Thursday, October 18, 2012

Rethinking madness

I recently finished reading Rethinking Madness: Towards a Paradigm Shift in Our Understanding and Treatment of Psychosis (Sky’s Edge Publishing, 2012), a book that speaks about the cause and treatment of psychosis, mostly in people with schizophrenia. Author and psychologist Paris Williams, Ph.D, claims that, with the right support, full recovery from this disease is possible and even common. 

This book's views are out of the box, promising to be controversial amongst many, especially the psychiatric establishment. In fact, it is anti-psychiatry.

As you read this, please realize these are not my views, but the conclusions of the author. Never discontinue taking medications without consulting your doctor.

Williams’ research led him to believe that psychosis is not a brain disease as has been thought. Rather, he came to see it as a natural process “initiated by the psyche and…closely associated with a profound reorganization of one’s understanding and experience of the world and of oneself – one’s personal paradigm, in other words.” (Page 132)

The author tells us that there is abundant hope for recovery, a view not supported by the medical establishment. Psychiatry has always claimed that schizophrenia is a chronic disorder that requires life-long treatment with antipsychotic medication. Yet Williams says that long-term use of these medications do not help. The person with psychosis needs a chance to work through things in order to recover. Antipsychotics, when used in the long-term, actually hinder this recovery process.

This book had two effects on me:

As a piece of work that challenges the status quo of psychiatric medicine it excites me. It offers hope where psychiatry says there is no hope. I like revolutionary approaches, especially when tired old approaches haven’t worked. A fresh look at things, whether in medicine, science, or religion, can be healthy. And, in this case, it would be good if we could use fewer psychiatric drugs. Side effects are often worse than the benefits.

But the book also instils fear in me:
  • There could be a serious danger if people who are on medications were to read this book and, as a result of what they read, decide to suddenly stop taking them. The results could be tragic.
  • Have I been wrong all these years when I’ve encouraged people to listen to their psychiatrist and take their meds?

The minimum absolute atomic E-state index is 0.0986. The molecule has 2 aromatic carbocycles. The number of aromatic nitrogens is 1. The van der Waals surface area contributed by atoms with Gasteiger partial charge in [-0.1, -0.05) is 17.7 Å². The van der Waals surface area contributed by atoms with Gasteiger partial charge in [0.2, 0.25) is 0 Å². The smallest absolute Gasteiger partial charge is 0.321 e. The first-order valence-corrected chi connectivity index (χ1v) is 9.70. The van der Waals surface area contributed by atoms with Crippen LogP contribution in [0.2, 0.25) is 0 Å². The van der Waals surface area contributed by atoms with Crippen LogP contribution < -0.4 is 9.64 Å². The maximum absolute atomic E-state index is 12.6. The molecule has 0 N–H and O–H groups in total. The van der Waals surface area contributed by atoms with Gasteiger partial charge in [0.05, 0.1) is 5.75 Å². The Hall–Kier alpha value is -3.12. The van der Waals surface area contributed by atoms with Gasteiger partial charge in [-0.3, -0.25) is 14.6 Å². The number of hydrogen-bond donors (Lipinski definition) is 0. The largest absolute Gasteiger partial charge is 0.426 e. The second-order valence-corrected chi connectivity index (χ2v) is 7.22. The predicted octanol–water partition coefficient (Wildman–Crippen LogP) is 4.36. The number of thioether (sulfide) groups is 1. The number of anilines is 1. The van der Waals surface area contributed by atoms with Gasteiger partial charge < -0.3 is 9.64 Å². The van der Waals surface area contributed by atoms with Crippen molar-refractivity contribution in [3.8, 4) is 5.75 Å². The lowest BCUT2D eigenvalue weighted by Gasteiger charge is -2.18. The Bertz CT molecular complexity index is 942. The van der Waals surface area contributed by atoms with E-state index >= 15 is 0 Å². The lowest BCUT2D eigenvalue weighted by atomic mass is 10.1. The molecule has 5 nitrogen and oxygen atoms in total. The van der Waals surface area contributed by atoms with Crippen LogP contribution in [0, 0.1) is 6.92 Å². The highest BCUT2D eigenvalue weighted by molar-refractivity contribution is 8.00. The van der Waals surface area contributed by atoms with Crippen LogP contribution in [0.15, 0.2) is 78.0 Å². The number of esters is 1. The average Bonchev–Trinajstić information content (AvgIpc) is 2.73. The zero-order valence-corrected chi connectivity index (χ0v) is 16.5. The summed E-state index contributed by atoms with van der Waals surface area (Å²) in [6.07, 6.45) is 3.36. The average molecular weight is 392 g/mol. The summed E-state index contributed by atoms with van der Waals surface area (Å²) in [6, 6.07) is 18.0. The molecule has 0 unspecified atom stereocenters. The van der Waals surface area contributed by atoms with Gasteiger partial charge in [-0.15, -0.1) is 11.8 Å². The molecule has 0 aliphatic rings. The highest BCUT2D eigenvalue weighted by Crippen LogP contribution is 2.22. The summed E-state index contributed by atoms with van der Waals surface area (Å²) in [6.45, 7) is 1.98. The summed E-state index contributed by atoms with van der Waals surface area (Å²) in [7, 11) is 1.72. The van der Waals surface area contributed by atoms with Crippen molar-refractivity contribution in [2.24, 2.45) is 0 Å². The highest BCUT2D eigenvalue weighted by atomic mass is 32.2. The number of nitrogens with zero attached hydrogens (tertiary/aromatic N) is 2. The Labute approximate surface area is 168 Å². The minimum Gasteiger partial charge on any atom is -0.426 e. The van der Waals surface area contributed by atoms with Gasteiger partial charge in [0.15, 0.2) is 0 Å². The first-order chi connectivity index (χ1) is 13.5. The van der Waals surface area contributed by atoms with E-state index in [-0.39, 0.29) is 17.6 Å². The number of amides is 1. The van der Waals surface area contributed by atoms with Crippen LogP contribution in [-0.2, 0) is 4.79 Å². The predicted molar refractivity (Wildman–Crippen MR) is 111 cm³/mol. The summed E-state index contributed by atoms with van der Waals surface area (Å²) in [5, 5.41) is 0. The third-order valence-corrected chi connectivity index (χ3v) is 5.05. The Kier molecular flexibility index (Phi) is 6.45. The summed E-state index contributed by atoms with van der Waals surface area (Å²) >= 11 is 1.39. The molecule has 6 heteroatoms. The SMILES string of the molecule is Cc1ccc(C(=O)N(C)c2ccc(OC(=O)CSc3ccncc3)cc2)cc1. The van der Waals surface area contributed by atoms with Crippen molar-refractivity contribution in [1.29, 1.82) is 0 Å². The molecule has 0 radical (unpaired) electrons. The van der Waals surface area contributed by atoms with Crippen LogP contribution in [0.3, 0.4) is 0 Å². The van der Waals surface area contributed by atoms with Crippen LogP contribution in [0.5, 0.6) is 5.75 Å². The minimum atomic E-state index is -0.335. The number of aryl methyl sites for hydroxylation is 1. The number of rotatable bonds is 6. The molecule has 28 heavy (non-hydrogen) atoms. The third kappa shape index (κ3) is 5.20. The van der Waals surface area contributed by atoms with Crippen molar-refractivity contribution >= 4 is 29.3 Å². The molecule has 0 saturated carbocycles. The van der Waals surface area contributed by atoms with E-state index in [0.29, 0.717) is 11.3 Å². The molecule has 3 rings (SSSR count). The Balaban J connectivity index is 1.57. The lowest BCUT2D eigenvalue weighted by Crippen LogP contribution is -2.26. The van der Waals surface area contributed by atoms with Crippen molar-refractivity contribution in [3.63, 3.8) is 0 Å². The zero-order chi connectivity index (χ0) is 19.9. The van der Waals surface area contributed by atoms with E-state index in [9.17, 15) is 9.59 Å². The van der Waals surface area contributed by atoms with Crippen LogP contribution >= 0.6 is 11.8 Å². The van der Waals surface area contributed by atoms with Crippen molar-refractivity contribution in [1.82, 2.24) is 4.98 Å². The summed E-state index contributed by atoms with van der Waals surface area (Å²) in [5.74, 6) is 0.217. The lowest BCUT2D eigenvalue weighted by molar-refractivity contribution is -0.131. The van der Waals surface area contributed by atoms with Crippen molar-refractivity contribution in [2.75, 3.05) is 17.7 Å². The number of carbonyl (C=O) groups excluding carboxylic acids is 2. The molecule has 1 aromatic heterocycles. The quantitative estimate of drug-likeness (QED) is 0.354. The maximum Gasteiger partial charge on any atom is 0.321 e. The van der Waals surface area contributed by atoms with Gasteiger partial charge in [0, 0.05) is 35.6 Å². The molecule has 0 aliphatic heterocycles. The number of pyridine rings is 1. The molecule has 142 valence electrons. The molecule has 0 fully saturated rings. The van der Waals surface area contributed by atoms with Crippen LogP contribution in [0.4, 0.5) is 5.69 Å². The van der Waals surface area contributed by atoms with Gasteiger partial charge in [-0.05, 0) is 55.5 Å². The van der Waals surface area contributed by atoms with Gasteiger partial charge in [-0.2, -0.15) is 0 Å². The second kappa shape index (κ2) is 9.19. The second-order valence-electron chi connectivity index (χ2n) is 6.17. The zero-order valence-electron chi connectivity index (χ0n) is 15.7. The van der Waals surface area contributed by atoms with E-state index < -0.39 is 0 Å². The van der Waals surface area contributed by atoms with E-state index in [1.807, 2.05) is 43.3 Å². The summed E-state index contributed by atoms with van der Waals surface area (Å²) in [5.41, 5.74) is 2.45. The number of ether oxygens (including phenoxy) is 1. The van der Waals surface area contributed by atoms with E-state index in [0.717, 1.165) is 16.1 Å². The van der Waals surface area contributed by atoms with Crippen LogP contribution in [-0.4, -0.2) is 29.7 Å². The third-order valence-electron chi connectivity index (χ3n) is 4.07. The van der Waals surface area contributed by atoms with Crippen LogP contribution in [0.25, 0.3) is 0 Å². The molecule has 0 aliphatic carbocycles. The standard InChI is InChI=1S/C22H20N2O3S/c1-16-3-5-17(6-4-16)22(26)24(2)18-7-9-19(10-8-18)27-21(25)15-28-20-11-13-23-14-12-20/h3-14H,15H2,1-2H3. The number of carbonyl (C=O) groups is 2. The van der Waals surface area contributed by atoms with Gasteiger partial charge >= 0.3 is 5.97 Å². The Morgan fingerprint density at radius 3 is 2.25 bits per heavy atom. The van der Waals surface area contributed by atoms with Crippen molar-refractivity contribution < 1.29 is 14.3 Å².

• Should the wisdom of our psychiatrists be questioned more?  
  •  Are some of our mental illnesses not biochemical in nature after all? And what does that mean to our treatment?

  • Is the very posting of this review on my blog going to have an adverse effect on people who might not be wise about how they manage their medication? Would they stop trusting their psychiatrist’s care? (I know how important it is to trust the person who is treating you.)
  • On the other hand, would suppressing this information, information which could lead to radical change for sufferers, be irresponsible?

Yes, I need to let you know about this book.

Having lived with psychosis in the past, I appreciate Williams’ description of it, especially through the accounts of the six research subjects he features. I could identify with some of them and their stories helped me see what might have caused my own breaks with reality. I can also see why I have recovered from psychosis, though I continue to struggle off and on with moodswings.

Not having been educated in this field, I found the author’s more technical descriptions of the source of psychosis a bit beyond me, but that didn’t take away from the book's usefulness.

I would very much recommend this book, especially to open-minded and free-thinking doctors. Why not give a copy to your psychiatrist?


marja said...
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marja said...

Paris Williams was kind enough to email me with a response to this post. He has given me permission to share it here:

I think you did a great job with this review. I completely understand your mixed feelings about the contents of my book, and I appreciate your open-minded approach to reviewing it.

I too was both very disturbed and very hopeful as this vision unfolded during the many years I spent poring over all of this research in the early stages of my doctoral dissertation (on which Rethinking Madness is closely based). One thing to keep in mind is that this book is not just a one-man production, but all of its contents (in the form of my dissertation) had to pass through the rigorous format of formal review by a doctoral dissertation committee--which consisted of three highly esteemed university professors whose reputations and even jobs are on the line every time they formally approve a student's dissertation. So you can be sure that in spite of the vast disparity between the mainstream understanding and what's presented in the book, the contents within it are highly credible.

Here's a link to my actual dissertation, in case you're interested (you will probably find that the book is actually a much more user friendly version of this material):

Thanks for your passionate exploration of this complex topic and for the gift of your wonderful blog :-)